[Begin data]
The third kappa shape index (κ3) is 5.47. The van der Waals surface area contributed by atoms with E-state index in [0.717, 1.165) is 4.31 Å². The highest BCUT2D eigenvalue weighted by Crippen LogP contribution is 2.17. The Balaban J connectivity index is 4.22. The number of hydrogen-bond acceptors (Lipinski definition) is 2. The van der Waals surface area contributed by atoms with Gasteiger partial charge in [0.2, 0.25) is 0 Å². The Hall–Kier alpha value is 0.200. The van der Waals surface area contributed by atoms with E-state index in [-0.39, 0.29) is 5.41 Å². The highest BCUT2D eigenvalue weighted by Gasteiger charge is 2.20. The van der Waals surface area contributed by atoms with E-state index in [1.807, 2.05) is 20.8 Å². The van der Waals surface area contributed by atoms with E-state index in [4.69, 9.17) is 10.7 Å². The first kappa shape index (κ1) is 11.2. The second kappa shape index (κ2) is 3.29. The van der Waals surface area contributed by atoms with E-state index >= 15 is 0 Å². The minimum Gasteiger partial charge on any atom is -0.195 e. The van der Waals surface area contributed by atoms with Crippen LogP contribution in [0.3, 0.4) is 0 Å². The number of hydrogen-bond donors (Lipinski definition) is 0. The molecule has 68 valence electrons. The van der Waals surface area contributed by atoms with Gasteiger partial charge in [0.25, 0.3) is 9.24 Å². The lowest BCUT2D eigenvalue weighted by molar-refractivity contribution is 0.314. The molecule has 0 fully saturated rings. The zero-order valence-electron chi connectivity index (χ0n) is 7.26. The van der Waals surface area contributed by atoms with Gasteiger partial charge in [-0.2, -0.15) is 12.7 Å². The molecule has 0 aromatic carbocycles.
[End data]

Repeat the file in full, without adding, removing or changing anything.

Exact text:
The third kappa shape index (κ3) is 5.47. The van der Waals surface area contributed by atoms with E-state index in [0.717, 1.165) is 4.31 Å². The highest BCUT2D eigenvalue weighted by Crippen LogP contribution is 2.17. The Balaban J connectivity index is 4.22. The number of hydrogen-bond acceptors (Lipinski definition) is 2. The van der Waals surface area contributed by atoms with Gasteiger partial charge in [0.2, 0.25) is 0 Å². The Hall–Kier alpha value is 0.200. The van der Waals surface area contributed by atoms with E-state index in [-0.39, 0.29) is 5.41 Å². The highest BCUT2D eigenvalue weighted by Gasteiger charge is 2.20. The van der Waals surface area contributed by atoms with E-state index in [1.807, 2.05) is 20.8 Å². The van der Waals surface area contributed by atoms with E-state index in [4.69, 9.17) is 10.7 Å². The first kappa shape index (κ1) is 11.2. The second kappa shape index (κ2) is 3.29. The van der Waals surface area contributed by atoms with E-state index >= 15 is 0 Å². The minimum Gasteiger partial charge on any atom is -0.195 e. The van der Waals surface area contributed by atoms with Crippen LogP contribution in [0.3, 0.4) is 0 Å². The number of hydrogen-bond donors (Lipinski definition) is 0. The molecule has 68 valence electrons. The van der Waals surface area contributed by atoms with Gasteiger partial charge in [0.25, 0.3) is 9.24 Å². The lowest BCUT2D eigenvalue weighted by molar-refractivity contribution is 0.314. The molecule has 0 fully saturated rings. The zero-order valence-electron chi connectivity index (χ0n) is 7.26. The van der Waals surface area contributed by atoms with Gasteiger partial charge in [-0.2, -0.15) is 12.7 Å². The molecule has 0 aromatic carbocycles.